The 60’s ushered in the age of television as parents struggled to understand it’s mind-numbing spell on their children. In the 70’s, fantasy and role playing games were turning teenagers into blood-thirsty killers. In the 80’s, heavy metal music was creating legions of devil worshippers with their satanic messages. In the 90’s, video games were leading young people to wreck and ruin. And in the first part of the 21st century, it was social media that was going to cause societal collapse.
As we wend our way toward the end of the current decade, websites like Netflix, Hulu and YouTube seem to be pulling ahead to be the decided targets of our accusations as harbingers of adolescent corruption. Videos that turn their begrudging subjects into celebrities are viewed millions of times to become modern-day phenomena. Programming whose subject or content would never survive the censors’ chopping block become mainstream, ironically due to their subversive nature.
Perhaps the assertion over the years that media portraying violence and mature subject matter lead to the desensitization of their audiences has some merit. Studies have strongly suggested that “exposure to violent video games is a causal risk factor for increased aggressive behavior [sic], aggressive cognition, and aggressive affect.” Maybe watching episode after violence-soaks episode back-to-back really does lead to lowered degrees of empathy.
Whether we are talking about short or long-term effects of constant and protracted exposure to violence in media, what these studies are basically saying is that notwithstanding individual perceptions, if violence is portrayed in a believable way, we will identify with the characters and therefore the experiences. Seems obvious, doesn’t it?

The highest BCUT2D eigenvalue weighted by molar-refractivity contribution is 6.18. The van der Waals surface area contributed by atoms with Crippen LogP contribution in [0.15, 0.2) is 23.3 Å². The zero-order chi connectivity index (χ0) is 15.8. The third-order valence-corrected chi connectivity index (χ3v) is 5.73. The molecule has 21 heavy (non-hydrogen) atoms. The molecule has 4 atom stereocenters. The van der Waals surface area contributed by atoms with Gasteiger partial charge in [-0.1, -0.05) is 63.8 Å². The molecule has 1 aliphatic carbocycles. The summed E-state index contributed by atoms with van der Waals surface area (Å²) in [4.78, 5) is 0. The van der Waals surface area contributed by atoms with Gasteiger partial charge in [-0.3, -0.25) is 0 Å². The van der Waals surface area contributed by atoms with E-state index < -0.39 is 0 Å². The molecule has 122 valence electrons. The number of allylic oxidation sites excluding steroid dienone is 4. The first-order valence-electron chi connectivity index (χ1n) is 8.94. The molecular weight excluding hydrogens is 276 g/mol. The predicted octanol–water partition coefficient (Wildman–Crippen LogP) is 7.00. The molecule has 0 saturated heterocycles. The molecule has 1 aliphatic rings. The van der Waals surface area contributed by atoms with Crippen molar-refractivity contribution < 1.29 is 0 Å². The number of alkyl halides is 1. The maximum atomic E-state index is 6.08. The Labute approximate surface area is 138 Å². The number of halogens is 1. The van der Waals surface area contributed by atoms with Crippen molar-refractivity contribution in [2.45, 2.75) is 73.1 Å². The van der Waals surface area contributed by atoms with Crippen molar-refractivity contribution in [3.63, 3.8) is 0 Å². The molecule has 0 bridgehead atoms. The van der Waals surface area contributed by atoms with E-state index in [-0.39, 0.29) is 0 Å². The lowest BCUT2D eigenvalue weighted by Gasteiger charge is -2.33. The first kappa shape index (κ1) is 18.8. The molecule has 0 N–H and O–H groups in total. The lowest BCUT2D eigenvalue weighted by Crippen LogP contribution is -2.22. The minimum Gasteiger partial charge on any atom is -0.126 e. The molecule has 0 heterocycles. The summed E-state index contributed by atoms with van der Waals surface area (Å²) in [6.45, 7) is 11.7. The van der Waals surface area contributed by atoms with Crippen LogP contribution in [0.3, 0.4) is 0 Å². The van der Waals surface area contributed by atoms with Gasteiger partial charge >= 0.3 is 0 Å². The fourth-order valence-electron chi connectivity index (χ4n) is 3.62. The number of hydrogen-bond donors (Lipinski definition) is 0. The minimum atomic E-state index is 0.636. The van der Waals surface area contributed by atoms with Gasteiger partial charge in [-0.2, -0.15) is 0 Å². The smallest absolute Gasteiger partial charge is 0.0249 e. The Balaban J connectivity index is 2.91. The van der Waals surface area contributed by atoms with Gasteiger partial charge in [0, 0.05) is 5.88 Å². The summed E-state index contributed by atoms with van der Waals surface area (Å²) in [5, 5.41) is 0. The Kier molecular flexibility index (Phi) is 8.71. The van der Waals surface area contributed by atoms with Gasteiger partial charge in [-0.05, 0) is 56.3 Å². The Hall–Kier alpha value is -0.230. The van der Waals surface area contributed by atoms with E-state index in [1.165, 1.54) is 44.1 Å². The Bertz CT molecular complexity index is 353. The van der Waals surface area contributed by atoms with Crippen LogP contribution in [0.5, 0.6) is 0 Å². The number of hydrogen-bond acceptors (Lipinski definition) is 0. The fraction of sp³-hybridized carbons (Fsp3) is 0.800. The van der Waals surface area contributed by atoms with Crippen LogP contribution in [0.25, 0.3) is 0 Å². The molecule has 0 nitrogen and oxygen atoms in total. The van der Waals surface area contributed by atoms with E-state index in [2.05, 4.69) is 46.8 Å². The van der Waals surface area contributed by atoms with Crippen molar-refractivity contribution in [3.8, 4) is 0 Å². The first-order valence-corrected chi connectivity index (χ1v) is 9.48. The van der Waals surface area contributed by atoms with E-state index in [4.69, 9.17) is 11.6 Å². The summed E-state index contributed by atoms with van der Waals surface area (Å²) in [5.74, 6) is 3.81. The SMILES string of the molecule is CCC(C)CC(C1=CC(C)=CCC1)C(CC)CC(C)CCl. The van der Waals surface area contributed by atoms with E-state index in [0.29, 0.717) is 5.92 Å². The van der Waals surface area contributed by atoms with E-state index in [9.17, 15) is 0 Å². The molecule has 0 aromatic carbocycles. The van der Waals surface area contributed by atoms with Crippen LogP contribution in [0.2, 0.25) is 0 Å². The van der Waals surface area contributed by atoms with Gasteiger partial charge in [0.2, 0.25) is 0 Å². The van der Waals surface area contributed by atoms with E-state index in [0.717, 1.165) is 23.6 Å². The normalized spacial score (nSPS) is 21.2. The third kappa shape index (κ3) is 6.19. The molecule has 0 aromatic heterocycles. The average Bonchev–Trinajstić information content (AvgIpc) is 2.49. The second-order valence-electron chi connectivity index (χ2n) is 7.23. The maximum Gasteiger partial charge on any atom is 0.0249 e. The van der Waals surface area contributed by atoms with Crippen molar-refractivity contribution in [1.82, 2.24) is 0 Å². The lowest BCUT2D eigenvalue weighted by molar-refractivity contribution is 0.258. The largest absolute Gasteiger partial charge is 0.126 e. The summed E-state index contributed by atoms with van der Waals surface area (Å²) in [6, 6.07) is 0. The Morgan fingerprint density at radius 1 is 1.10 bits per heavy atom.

Do those who produce content for these various media therefore have a responsibility to their audiences to portray that content in a responsible manner? And if so, how far does that responsibility go? Should it be watered down to ensure that it can’t possibly have an adverse impact on the consumer or should it be presented as stark reality leaving the consumers to draw their own conclusions? Is there a middle ground and if so, what does it look like?
“Netflix and chill”, “binge-watching”, “going viral”…these phrases have worked their way into our daily vernacular as they serve as a means of sharing our collective electronic experience with each other. But the fact is, that shared experience is not as common as we would like to think. If you were born in the pre-Internet age, you probably spend a lot of your energy trying to understand this. If you grew up during the years following that, you accept it almost instinctually.
Referenced web sites:
American Psychological Association
13 Reasons Why: Is it ‘exposing the truth’ or a ‘primer’ on teen suicide?
The Impact of Electronic Media Violence: Scientific Theory and Research